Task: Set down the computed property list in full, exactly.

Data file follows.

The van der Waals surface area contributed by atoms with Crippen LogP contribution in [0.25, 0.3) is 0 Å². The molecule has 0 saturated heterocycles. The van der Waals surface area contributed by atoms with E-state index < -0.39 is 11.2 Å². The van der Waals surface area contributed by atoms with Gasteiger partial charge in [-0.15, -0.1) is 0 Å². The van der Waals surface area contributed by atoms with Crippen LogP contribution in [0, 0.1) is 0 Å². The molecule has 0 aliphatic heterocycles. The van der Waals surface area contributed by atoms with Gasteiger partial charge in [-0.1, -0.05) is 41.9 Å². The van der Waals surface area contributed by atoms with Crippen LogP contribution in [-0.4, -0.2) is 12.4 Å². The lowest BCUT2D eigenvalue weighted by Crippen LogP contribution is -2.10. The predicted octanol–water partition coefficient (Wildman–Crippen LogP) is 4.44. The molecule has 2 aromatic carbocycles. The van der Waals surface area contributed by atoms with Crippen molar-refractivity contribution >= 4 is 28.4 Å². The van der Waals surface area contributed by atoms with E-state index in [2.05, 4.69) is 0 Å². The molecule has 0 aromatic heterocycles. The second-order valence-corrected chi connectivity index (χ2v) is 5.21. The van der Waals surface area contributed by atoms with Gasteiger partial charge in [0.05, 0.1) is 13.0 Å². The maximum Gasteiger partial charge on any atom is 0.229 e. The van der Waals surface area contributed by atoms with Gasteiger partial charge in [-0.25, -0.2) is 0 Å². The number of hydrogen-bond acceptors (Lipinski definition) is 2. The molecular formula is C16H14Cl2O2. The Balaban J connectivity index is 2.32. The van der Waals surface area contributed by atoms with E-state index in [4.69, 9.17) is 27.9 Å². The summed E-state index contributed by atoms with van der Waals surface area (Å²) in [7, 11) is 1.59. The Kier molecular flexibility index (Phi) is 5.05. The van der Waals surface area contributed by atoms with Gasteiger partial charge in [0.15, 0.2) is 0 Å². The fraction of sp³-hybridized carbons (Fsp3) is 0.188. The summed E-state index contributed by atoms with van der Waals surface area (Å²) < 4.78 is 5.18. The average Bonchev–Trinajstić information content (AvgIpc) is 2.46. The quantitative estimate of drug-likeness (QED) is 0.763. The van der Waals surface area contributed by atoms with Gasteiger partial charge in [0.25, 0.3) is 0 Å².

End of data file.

The van der Waals surface area contributed by atoms with Crippen LogP contribution in [0.25, 0.3) is 0 Å². The molecule has 0 saturated heterocycles. The van der Waals surface area contributed by atoms with E-state index < -0.39 is 11.2 Å². The van der Waals surface area contributed by atoms with Gasteiger partial charge in [-0.15, -0.1) is 0 Å². The van der Waals surface area contributed by atoms with Crippen LogP contribution in [0, 0.1) is 0 Å². The molecule has 0 aliphatic heterocycles. The van der Waals surface area contributed by atoms with Gasteiger partial charge in [-0.1, -0.05) is 41.9 Å². The van der Waals surface area contributed by atoms with Crippen LogP contribution in [-0.4, -0.2) is 12.4 Å². The lowest BCUT2D eigenvalue weighted by Crippen LogP contribution is -2.10. The predicted octanol–water partition coefficient (Wildman–Crippen LogP) is 4.44. The molecule has 2 aromatic carbocycles. The van der Waals surface area contributed by atoms with Crippen molar-refractivity contribution >= 4 is 28.4 Å². The van der Waals surface area contributed by atoms with E-state index in [2.05, 4.69) is 0 Å². The molecule has 0 aromatic heterocycles. The second-order valence-corrected chi connectivity index (χ2v) is 5.21. The van der Waals surface area contributed by atoms with Gasteiger partial charge in [0.05, 0.1) is 13.0 Å². The maximum Gasteiger partial charge on any atom is 0.229 e. The van der Waals surface area contributed by atoms with Gasteiger partial charge in [-0.25, -0.2) is 0 Å². The number of hydrogen-bond acceptors (Lipinski definition) is 2. The molecular formula is C16H14Cl2O2. The Balaban J connectivity index is 2.32. The van der Waals surface area contributed by atoms with E-state index in [4.69, 9.17) is 27.9 Å². The summed E-state index contributed by atoms with van der Waals surface area (Å²) in [7, 11) is 1.59. The Kier molecular flexibility index (Phi) is 5.05. The van der Waals surface area contributed by atoms with Gasteiger partial charge in [0.15, 0.2) is 0 Å². The fraction of sp³-hybridized carbons (Fsp3) is 0.188. The summed E-state index contributed by atoms with van der Waals surface area (Å²) < 4.78 is 5.18. The average Bonchev–Trinajstić information content (AvgIpc) is 2.46. The quantitative estimate of drug-likeness (QED) is 0.763. The van der Waals surface area contributed by atoms with Gasteiger partial charge in [0.25, 0.3) is 0 Å².